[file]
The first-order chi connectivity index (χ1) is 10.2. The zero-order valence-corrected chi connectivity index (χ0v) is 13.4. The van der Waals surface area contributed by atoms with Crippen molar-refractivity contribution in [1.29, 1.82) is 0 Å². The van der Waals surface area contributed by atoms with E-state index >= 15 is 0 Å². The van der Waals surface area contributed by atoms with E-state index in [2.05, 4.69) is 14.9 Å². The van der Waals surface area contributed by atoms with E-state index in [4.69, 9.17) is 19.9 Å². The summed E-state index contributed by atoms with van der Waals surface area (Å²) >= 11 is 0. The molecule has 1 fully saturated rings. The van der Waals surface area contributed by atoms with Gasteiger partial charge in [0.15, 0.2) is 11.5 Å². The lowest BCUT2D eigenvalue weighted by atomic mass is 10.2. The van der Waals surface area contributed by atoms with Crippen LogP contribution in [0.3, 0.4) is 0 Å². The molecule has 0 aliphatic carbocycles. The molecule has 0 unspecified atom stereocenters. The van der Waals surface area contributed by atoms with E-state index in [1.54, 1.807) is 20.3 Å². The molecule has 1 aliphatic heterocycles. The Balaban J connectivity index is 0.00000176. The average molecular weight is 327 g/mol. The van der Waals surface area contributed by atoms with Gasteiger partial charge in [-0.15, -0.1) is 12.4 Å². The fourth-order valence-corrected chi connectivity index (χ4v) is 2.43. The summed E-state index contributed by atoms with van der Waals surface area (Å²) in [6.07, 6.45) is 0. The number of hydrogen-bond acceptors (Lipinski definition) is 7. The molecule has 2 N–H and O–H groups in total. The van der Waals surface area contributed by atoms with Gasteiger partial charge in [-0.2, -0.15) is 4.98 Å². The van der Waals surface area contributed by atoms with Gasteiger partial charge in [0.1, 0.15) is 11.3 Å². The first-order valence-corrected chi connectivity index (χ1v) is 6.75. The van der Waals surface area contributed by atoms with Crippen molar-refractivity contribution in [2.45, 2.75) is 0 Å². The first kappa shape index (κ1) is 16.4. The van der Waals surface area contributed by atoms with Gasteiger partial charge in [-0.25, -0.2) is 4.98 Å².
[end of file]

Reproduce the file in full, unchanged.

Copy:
The first-order chi connectivity index (χ1) is 10.2. The zero-order valence-corrected chi connectivity index (χ0v) is 13.4. The van der Waals surface area contributed by atoms with Crippen molar-refractivity contribution in [1.29, 1.82) is 0 Å². The van der Waals surface area contributed by atoms with E-state index >= 15 is 0 Å². The van der Waals surface area contributed by atoms with E-state index in [2.05, 4.69) is 14.9 Å². The van der Waals surface area contributed by atoms with E-state index in [4.69, 9.17) is 19.9 Å². The summed E-state index contributed by atoms with van der Waals surface area (Å²) >= 11 is 0. The molecule has 1 fully saturated rings. The van der Waals surface area contributed by atoms with Gasteiger partial charge in [0.15, 0.2) is 11.5 Å². The lowest BCUT2D eigenvalue weighted by atomic mass is 10.2. The van der Waals surface area contributed by atoms with Crippen LogP contribution in [0.3, 0.4) is 0 Å². The molecule has 0 aliphatic carbocycles. The molecule has 0 unspecified atom stereocenters. The van der Waals surface area contributed by atoms with E-state index in [1.54, 1.807) is 20.3 Å². The molecule has 1 aliphatic heterocycles. The Balaban J connectivity index is 0.00000176. The average molecular weight is 327 g/mol. The van der Waals surface area contributed by atoms with Gasteiger partial charge in [-0.15, -0.1) is 12.4 Å². The fourth-order valence-corrected chi connectivity index (χ4v) is 2.43. The summed E-state index contributed by atoms with van der Waals surface area (Å²) in [6.07, 6.45) is 0. The number of hydrogen-bond acceptors (Lipinski definition) is 7. The molecule has 2 N–H and O–H groups in total. The van der Waals surface area contributed by atoms with Gasteiger partial charge in [-0.2, -0.15) is 4.98 Å². The van der Waals surface area contributed by atoms with Gasteiger partial charge in [0.1, 0.15) is 11.3 Å². The first-order valence-corrected chi connectivity index (χ1v) is 6.75. The van der Waals surface area contributed by atoms with Crippen molar-refractivity contribution in [2.45, 2.75) is 0 Å². The first kappa shape index (κ1) is 16.4. The van der Waals surface area contributed by atoms with Gasteiger partial charge in [-0.25, -0.2) is 4.98 Å².